Skip directly to site content Skip directly to page options Skip directly to A-Z link Skip directly to A-Z link Skip directly to A-Z link
Volume 16, Number 12—December 2010

Transmission of Ovine Herpesvirus 2 from Asymptomatic Boars to Sows

On This Page
Article Metrics
citations of this article
EID Journal Metrics on Scopus

Cite This Article

To the Editor: Malignant catarrhal fever (MCF) is an often lethal viral disease of susceptible biungulates from the Bovidae, Cervidae, and Suidae subfamilies. MCF in pigs has been associated with direct or indirect contact with sheep, which are the main reservoir of ovine herpesvirus 2 (OvHV-2) (1). A recent report detected infected but asymptomatic swine in the absence of known exposure to sheep or goats (2). Porcine MCF is difficult to diagnose because of its nonspecific clinical signs and sporadic nature; however, an outbreak involving 41 swine has been described (3). Pigs are terminal hosts and are not believed to spread the virus. Here we describe OvHV-2 DNA in the blood and semen of asymptomatic boars and from the brain of symptomatic sows and gilts with MCF that was probably transmitted by artificial insemination.

The MCF cases occurred on two 3-site commercial farms with 2,700 and 1,670 sows in 2 different counties in southwestern Brazil. No MCF losses previously had been recorded in the region, and the animals had no known direct or indirect contact with sheep. The 2 farms had high biosecurity. The first case was recorded in September 2004, and the number of cases increased in July 2006. Twenty-eight sows and gilts, 20 of them pregnant and at >25 days’ gestation, died during January 2007–March 2008, when the last case was observed.

Clinical features in sows and gilts were depression followed by abortion, fever (41°C), and anorexia. After the onset of clinical signs, neurologic symptoms developed such as ataxia, tremors, convulsions, and aggressive behavior. Animals that survived longer showed forelimb paralysis, stood in a dog-sit position, and gnawed with abundant salivation on pen bars.


Thumbnail of Brainstem of a sow with vasculitis that was associated with ovine herpesvirus 2, showing edema, necrosis (fibrinoid necrosis), and infiltration of lymphocytes in the adventitia of the artery. Severe perivascular (Virchow-Robin space) lymphocytic cuffing was observed. Hematoxylin and eosin stain; scale bar = 50 μm.

Figure. Brainstem of a sow with vasculitis that was associated with ovine herpesvirus 2, showing edema, necrosis (fibrinoid necrosis), and infiltration of lymphocytes in the adventitia of the artery. Severe perivascular (Virchow-Robin...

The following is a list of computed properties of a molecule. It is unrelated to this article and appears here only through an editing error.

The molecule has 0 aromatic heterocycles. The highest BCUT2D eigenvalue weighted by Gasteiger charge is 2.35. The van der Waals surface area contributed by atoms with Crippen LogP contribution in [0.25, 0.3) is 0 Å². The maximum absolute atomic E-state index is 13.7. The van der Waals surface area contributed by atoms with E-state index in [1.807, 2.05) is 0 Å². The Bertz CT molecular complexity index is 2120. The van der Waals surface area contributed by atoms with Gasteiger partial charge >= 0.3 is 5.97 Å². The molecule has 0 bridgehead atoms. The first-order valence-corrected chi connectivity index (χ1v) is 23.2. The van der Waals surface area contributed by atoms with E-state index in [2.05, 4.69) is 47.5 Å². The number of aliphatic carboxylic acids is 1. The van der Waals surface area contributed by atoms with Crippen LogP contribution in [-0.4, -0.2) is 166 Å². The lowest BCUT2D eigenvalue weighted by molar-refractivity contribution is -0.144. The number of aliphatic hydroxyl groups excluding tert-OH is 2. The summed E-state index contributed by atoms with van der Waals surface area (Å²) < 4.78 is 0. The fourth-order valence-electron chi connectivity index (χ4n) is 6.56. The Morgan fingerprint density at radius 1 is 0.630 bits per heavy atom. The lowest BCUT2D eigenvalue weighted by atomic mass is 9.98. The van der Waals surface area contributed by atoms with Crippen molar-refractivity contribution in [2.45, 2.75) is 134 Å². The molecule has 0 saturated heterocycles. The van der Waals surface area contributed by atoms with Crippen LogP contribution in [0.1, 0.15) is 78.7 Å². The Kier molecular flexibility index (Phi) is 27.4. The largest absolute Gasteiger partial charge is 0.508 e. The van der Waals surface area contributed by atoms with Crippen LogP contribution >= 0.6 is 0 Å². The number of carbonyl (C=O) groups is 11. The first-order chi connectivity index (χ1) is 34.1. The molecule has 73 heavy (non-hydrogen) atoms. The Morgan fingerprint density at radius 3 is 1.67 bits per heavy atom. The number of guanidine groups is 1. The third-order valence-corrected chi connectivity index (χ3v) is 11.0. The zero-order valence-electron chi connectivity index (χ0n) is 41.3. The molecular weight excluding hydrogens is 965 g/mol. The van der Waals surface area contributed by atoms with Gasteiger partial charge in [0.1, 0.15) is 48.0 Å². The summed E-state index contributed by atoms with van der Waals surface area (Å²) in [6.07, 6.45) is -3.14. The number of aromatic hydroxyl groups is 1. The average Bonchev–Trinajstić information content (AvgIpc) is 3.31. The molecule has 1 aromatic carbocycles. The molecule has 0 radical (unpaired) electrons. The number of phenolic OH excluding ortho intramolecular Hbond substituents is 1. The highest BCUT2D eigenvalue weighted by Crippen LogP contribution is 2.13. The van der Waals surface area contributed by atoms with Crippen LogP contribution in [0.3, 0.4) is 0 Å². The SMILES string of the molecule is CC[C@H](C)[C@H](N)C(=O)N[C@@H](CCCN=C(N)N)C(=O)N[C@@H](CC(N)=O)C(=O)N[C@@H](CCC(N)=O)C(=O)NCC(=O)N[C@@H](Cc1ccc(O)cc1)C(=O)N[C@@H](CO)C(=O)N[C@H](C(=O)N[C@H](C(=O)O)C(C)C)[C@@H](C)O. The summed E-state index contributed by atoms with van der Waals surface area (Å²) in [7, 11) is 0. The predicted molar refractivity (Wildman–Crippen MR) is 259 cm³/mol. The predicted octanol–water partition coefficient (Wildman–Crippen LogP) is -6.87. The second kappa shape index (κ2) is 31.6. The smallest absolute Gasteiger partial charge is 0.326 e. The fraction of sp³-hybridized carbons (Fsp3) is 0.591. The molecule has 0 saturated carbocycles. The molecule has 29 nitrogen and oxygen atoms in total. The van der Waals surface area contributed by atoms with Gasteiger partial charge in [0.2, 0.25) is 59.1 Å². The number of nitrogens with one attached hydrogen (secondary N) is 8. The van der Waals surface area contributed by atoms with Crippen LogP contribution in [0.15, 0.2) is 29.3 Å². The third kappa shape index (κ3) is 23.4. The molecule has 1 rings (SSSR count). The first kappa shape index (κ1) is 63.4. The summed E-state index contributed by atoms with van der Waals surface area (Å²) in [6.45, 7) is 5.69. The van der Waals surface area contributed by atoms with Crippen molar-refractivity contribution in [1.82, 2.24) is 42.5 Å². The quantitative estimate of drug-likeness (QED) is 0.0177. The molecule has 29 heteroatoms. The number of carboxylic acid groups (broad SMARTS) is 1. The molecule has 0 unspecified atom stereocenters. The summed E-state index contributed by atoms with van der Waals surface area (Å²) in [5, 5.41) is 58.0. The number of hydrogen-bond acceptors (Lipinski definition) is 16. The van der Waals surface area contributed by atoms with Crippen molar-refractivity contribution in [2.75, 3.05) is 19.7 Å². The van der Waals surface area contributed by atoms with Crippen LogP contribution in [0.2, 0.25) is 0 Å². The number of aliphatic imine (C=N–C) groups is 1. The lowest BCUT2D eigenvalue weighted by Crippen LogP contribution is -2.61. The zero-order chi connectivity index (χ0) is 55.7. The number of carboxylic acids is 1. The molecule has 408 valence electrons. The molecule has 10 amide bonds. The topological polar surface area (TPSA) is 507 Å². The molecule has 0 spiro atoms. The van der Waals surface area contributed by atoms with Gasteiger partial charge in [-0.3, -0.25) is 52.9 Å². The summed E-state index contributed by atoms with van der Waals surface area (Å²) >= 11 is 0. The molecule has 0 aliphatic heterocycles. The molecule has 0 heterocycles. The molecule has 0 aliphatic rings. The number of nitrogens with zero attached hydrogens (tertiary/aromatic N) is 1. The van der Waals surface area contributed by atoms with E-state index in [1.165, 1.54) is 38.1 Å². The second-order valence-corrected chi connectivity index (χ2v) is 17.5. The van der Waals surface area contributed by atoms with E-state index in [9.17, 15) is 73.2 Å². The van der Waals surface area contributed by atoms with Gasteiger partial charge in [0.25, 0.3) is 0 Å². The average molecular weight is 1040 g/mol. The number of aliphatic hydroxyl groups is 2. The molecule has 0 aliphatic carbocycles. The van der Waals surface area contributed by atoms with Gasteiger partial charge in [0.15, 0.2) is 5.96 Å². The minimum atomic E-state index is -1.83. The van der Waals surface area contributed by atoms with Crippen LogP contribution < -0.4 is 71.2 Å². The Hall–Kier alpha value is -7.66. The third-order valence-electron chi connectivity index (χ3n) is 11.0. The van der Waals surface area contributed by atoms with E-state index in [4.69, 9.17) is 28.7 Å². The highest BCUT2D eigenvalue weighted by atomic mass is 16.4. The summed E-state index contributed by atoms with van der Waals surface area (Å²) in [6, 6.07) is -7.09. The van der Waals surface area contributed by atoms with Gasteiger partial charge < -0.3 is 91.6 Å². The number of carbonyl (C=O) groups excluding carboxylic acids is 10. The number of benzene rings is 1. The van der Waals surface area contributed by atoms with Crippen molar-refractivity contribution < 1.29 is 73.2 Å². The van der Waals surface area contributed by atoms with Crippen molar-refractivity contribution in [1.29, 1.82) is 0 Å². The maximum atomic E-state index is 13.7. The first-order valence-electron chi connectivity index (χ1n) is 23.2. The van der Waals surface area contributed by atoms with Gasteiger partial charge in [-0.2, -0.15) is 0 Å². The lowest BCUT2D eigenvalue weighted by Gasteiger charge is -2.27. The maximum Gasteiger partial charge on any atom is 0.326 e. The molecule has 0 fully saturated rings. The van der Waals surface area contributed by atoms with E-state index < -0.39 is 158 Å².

Specimens from randomly selected dead sows and gilts from the outbreaks during 2004–2008 were obtained for histopathologic examination, immunofluorescence testing for rabies virus, viral and bacterial isolation, and PCR. No bacterial or viral growth was detected, and direct immunofluorescence for rabies virus was negative. Microscopic examination showed high-grade nonpurulent meningoencephalitis characterized by lymphocytic cuffings with vasculitis in the brain hemisphere, the brainstem, the spinal cord, and, to a lesser extent, the cerebellum. Multifocal areas of edema, fibrinoid necrosis, and lymphocytic infiltration also were observed (Figure). OvHV-2 DNA was detected by using a specific PCR (4) in 5 of 7 paraffinized sections of the brainstem (5). To analyze the possible presence of other porcine lymphotropic herpesviruses in samples that reacted positively for OvHV-2, a nested PCR with degenerate primers (6,7) was applied. None of the OvHV-2–positive samples reacted positively for porcine lymphotropic herpesviruses. To confirm that the virus was a member of the MCFV group, we purified 1 amplicon and submitted it for automated sequencing. This nucleotide sequence was deposited in GenBank under accession no. HQ223415, and it showed 99% identity with previously deposited OvHV-2 sequences.

To find possible carriers of the virus, blood samples were collected from 9 pregnant sows, 10 nonpregnant sows, and 30 breeding boars and analyzed for OvHV-2 DNA. Samples from 3 boars were positive. Nasal swabs and semen samples were collected from these infected boars to investigate the potential mode of OvHV-2 transmission, and OvHV-2 DNA was detected only in semen samples. Two of the 3 semen samples had >350 copies/2 µg of total DNA, suggesting that these animals shed virus (8,9). During this period, all infected boars remained clinically healthy.